Assay Development and Screening

The 4th Dimension: Exploring the temporal effect of chemotherapeutic regimens in physiologically relevant 3D solid primary tumor and metastatic models.

Wednesday, February 7
10:00 AM - 10:30 AM
Location: 6C

The wide use of 2D monolayer cultures for cancer drug discovery reflects the technical ease of implementation for drug screening, and the view that oncogenes or tumor suppressor genes are the key genetic drivers of cancer cell proliferation, and therefore, inhibiting these tumor driver genes with drugs should prevent tumor growth. However, there is now ample evidence that the cellular and physiological context in which these oncogenic events occur play a key role in how they drive tumor growth in vivo, and therefore, in how a tumor responds to drug treatments. In vitro three dimensional (3D) spheroid cell culture tumor models are being developed to potentially enhance the predictability and efficiency of drug discovery in cancer. Furthermore, the insight that primary tumors are vastly different from their metastatic counterparts has necessitated a paradigm shift in the development of HTS screening models to efficiently recapitulate key components of primary and metastatic disease. Here we describe the development of an HTS compatible 3D single and multi-cell type tumor spheroid based assay screening platform representing primary disease using libraries of small molecule inhibitors, genome editing and gene silencing reagents (RNAi/CRISPR). One such platform developed as described here generates one spheroid per well with a size of approximately 400µM. The real time study of the effect of chemotherapeutic agents on proliferation and morphology of 3D spheroids adds a temporal component, “time” as the fourth dimension which we hope will better replicate pharmacological effects observed in tumors in vivo, including onset and duration of efficacy and resistance. A modification of this screening platform to accurately represent the metastatic niche is also described. This platform was developed with the objective of finding modulators that are differentially active in 2D vs 3D conditions over time in preventing metastasis and invasion. The ability to increase the throughout for a 3D spheroid assays will enable the generation of pharmacological profiles of chemotherapeutic agents and will hopefully illustrate more effective therapies that might have been missed in 2D, and deprioritize treatments options that might have looked very potent in 2D but have not efficacy in 3D. This approach to cell biology has the potential to improve the physiological relevance of cell-based assays and advance the quantitative modeling of biological systems from cells to organisms.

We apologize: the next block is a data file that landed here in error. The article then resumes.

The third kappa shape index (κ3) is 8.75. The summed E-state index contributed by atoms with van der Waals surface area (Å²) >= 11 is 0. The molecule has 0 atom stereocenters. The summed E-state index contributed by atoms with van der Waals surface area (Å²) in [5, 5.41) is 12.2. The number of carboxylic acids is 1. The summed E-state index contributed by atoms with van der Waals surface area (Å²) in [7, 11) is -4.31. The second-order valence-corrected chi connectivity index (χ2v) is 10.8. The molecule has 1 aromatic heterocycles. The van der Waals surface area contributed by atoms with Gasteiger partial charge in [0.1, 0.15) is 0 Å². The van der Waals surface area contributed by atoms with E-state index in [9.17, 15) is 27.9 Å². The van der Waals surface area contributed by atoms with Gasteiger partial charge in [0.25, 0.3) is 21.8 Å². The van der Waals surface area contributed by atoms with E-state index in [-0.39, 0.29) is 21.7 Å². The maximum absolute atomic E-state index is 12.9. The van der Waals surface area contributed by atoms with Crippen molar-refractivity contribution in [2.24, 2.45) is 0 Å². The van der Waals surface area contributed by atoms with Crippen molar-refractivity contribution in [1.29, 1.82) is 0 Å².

Madhu Lal-Nag

Director, Trans NIH RNAi Facility
NIH/NCATS

My core competency lies in being able to bridge the gap between the academic and the translational aspects of cutting edge science, and in using the results of current chemotherapeutic response/regimens to dictate the direction of research for maximum effectiveness in as short a time as possible.I completed my doctorate in molecular and cellular oncology and focused on the development of targeted therapeutics and high throughput models to effectively treat ovarian cancer. I currently serve as the head of the Trans NIH RNAi Facility at the National Center for Advancing Translational Sciences (NCATS) which is responsible for developing and conducting genome wide physiologically relevant phenotypic assays for Intramural researchers. I joined the National Center for Advancing Translational Sciences in 2013, where I worked as a research scientist primarily to develop an assay platform of 3 Dimensional physiologically relevant, multi-cell-type disease models that are amenable to high-throughput screening.

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The 4th Dimension: Exploring the temporal effect of chemotherapeutic regimens in physiologically relevant 3D solid primary tumor and metastatic models.



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